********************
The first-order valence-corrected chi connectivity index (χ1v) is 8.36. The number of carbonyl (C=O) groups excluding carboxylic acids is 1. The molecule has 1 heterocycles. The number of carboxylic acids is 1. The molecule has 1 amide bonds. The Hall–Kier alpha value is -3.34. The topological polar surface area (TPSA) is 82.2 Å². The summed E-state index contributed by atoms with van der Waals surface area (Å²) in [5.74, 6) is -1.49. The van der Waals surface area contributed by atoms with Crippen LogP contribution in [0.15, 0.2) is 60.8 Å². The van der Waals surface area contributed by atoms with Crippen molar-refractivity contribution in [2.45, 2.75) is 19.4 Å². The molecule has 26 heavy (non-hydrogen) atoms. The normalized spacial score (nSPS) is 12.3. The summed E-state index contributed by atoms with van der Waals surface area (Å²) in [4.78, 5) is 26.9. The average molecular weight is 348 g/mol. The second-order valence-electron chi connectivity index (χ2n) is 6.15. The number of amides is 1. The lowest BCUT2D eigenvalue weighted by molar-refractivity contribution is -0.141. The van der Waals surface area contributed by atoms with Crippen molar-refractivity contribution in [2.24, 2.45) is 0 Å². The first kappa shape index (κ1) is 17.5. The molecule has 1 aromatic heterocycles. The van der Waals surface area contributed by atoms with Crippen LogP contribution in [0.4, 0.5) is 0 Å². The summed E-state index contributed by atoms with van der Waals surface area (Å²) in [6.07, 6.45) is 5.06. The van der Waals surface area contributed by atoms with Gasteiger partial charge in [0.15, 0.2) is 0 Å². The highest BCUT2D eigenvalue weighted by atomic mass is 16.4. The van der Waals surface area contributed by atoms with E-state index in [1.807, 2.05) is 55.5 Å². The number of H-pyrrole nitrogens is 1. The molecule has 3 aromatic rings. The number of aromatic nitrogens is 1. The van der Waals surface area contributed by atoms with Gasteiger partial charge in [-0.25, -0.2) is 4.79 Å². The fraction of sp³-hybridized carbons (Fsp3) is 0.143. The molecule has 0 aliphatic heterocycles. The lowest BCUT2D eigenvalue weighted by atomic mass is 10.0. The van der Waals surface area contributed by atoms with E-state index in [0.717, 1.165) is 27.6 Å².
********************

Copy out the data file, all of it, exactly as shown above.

The first-order valence-corrected chi connectivity index (χ1v) is 8.36. The number of carbonyl (C=O) groups excluding carboxylic acids is 1. The molecule has 1 heterocycles. The number of carboxylic acids is 1. The molecule has 1 amide bonds. The Hall–Kier alpha value is -3.34. The topological polar surface area (TPSA) is 82.2 Å². The summed E-state index contributed by atoms with van der Waals surface area (Å²) in [5.74, 6) is -1.49. The van der Waals surface area contributed by atoms with Crippen LogP contribution in [0.15, 0.2) is 60.8 Å². The van der Waals surface area contributed by atoms with Crippen molar-refractivity contribution in [2.45, 2.75) is 19.4 Å². The molecule has 26 heavy (non-hydrogen) atoms. The normalized spacial score (nSPS) is 12.3. The summed E-state index contributed by atoms with van der Waals surface area (Å²) in [4.78, 5) is 26.9. The average molecular weight is 348 g/mol. The second-order valence-electron chi connectivity index (χ2n) is 6.15. The number of amides is 1. The lowest BCUT2D eigenvalue weighted by molar-refractivity contribution is -0.141. The van der Waals surface area contributed by atoms with Crippen molar-refractivity contribution in [2.24, 2.45) is 0 Å². The first kappa shape index (κ1) is 17.5. The molecule has 1 aromatic heterocycles. The van der Waals surface area contributed by atoms with Crippen LogP contribution in [0.4, 0.5) is 0 Å². The summed E-state index contributed by atoms with van der Waals surface area (Å²) in [6.07, 6.45) is 5.06. The van der Waals surface area contributed by atoms with Gasteiger partial charge in [0.15, 0.2) is 0 Å². The highest BCUT2D eigenvalue weighted by atomic mass is 16.4. The van der Waals surface area contributed by atoms with E-state index in [1.807, 2.05) is 55.5 Å². The number of H-pyrrole nitrogens is 1. The molecule has 3 aromatic rings. The number of aromatic nitrogens is 1. The van der Waals surface area contributed by atoms with Gasteiger partial charge in [-0.25, -0.2) is 4.79 Å². The fraction of sp³-hybridized carbons (Fsp3) is 0.143. The molecule has 0 aliphatic heterocycles. The lowest BCUT2D eigenvalue weighted by atomic mass is 10.0. The van der Waals surface area contributed by atoms with E-state index in [0.717, 1.165) is 27.6 Å².